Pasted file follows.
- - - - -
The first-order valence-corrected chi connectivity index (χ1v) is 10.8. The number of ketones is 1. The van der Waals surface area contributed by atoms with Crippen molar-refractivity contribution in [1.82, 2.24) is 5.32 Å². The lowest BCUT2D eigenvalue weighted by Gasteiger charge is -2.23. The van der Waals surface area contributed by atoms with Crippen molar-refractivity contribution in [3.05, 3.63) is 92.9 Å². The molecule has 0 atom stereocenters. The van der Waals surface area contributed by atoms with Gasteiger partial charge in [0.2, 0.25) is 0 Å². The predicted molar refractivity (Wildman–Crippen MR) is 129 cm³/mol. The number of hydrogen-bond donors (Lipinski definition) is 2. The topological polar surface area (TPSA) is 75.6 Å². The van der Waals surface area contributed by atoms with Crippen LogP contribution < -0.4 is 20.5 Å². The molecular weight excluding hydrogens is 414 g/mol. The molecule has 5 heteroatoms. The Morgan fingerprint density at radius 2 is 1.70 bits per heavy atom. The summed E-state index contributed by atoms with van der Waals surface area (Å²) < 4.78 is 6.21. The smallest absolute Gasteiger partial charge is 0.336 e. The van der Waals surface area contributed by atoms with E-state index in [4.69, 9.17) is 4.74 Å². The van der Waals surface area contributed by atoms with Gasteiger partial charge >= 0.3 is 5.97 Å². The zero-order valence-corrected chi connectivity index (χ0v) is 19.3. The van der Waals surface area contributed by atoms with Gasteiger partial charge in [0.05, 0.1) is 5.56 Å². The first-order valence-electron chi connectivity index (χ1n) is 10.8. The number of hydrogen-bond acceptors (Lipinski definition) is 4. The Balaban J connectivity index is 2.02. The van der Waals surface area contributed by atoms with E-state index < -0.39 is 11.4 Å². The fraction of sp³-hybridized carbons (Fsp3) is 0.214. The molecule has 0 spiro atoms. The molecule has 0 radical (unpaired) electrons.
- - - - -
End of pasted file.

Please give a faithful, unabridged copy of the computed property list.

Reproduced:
The first-order valence-corrected chi connectivity index (χ1v) is 10.8. The number of ketones is 1. The van der Waals surface area contributed by atoms with Crippen molar-refractivity contribution in [1.82, 2.24) is 5.32 Å². The lowest BCUT2D eigenvalue weighted by Gasteiger charge is -2.23. The van der Waals surface area contributed by atoms with Crippen molar-refractivity contribution in [3.05, 3.63) is 92.9 Å². The molecule has 0 atom stereocenters. The van der Waals surface area contributed by atoms with Gasteiger partial charge in [0.2, 0.25) is 0 Å². The predicted molar refractivity (Wildman–Crippen MR) is 129 cm³/mol. The number of hydrogen-bond donors (Lipinski definition) is 2. The topological polar surface area (TPSA) is 75.6 Å². The van der Waals surface area contributed by atoms with Crippen LogP contribution < -0.4 is 20.5 Å². The molecular weight excluding hydrogens is 414 g/mol. The molecule has 5 heteroatoms. The Morgan fingerprint density at radius 2 is 1.70 bits per heavy atom. The summed E-state index contributed by atoms with van der Waals surface area (Å²) < 4.78 is 6.21. The smallest absolute Gasteiger partial charge is 0.336 e. The van der Waals surface area contributed by atoms with E-state index in [4.69, 9.17) is 4.74 Å². The van der Waals surface area contributed by atoms with Gasteiger partial charge >= 0.3 is 5.97 Å². The zero-order valence-corrected chi connectivity index (χ0v) is 19.3. The van der Waals surface area contributed by atoms with Gasteiger partial charge in [0.05, 0.1) is 5.56 Å². The first-order valence-electron chi connectivity index (χ1n) is 10.8. The number of hydrogen-bond acceptors (Lipinski definition) is 4. The Balaban J connectivity index is 2.02. The van der Waals surface area contributed by atoms with E-state index < -0.39 is 11.4 Å². The fraction of sp³-hybridized carbons (Fsp3) is 0.214. The molecule has 0 spiro atoms. The molecule has 0 radical (unpaired) electrons.